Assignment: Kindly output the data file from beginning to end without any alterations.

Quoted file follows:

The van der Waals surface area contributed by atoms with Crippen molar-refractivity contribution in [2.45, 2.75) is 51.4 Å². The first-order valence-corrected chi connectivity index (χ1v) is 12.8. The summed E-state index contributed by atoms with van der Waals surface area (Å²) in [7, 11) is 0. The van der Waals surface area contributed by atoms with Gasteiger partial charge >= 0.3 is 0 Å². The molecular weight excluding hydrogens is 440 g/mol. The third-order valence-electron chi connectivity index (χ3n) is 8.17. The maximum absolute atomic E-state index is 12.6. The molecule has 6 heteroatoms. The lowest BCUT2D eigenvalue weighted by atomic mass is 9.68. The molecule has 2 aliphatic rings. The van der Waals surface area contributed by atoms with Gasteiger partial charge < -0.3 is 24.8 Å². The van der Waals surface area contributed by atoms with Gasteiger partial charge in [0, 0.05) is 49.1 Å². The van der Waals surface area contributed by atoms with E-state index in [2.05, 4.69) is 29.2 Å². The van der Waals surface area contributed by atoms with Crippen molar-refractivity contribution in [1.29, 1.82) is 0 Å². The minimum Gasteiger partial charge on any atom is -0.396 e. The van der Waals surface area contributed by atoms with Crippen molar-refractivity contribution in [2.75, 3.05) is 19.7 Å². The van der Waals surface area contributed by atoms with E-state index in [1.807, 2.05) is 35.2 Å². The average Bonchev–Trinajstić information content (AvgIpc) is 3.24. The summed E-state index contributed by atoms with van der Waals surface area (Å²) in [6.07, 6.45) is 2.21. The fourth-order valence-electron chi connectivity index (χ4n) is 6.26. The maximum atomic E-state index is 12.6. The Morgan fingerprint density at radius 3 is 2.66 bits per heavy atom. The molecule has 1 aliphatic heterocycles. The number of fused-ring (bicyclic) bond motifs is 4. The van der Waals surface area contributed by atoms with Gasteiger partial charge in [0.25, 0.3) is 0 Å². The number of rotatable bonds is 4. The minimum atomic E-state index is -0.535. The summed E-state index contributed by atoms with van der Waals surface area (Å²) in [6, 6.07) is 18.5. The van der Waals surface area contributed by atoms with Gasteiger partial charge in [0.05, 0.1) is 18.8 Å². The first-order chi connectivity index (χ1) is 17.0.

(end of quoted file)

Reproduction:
The van der Waals surface area contributed by atoms with Crippen molar-refractivity contribution in [2.45, 2.75) is 51.4 Å². The first-order valence-corrected chi connectivity index (χ1v) is 12.8. The summed E-state index contributed by atoms with van der Waals surface area (Å²) in [7, 11) is 0. The van der Waals surface area contributed by atoms with Gasteiger partial charge >= 0.3 is 0 Å². The molecular weight excluding hydrogens is 440 g/mol. The third-order valence-electron chi connectivity index (χ3n) is 8.17. The maximum absolute atomic E-state index is 12.6. The molecule has 6 heteroatoms. The lowest BCUT2D eigenvalue weighted by atomic mass is 9.68. The molecule has 2 aliphatic rings. The van der Waals surface area contributed by atoms with Gasteiger partial charge < -0.3 is 24.8 Å². The van der Waals surface area contributed by atoms with Gasteiger partial charge in [0, 0.05) is 49.1 Å². The van der Waals surface area contributed by atoms with E-state index in [2.05, 4.69) is 29.2 Å². The van der Waals surface area contributed by atoms with Crippen molar-refractivity contribution in [1.29, 1.82) is 0 Å². The minimum Gasteiger partial charge on any atom is -0.396 e. The van der Waals surface area contributed by atoms with Crippen molar-refractivity contribution in [2.75, 3.05) is 19.7 Å². The van der Waals surface area contributed by atoms with E-state index in [1.807, 2.05) is 35.2 Å². The average Bonchev–Trinajstić information content (AvgIpc) is 3.24. The summed E-state index contributed by atoms with van der Waals surface area (Å²) in [6.07, 6.45) is 2.21. The fourth-order valence-electron chi connectivity index (χ4n) is 6.26. The maximum atomic E-state index is 12.6. The Morgan fingerprint density at radius 3 is 2.66 bits per heavy atom. The molecule has 1 aliphatic heterocycles. The number of fused-ring (bicyclic) bond motifs is 4. The van der Waals surface area contributed by atoms with Gasteiger partial charge in [0.25, 0.3) is 0 Å². The number of rotatable bonds is 4. The minimum atomic E-state index is -0.535. The summed E-state index contributed by atoms with van der Waals surface area (Å²) in [6, 6.07) is 18.5. The van der Waals surface area contributed by atoms with Gasteiger partial charge in [0.05, 0.1) is 18.8 Å². The first-order chi connectivity index (χ1) is 17.0.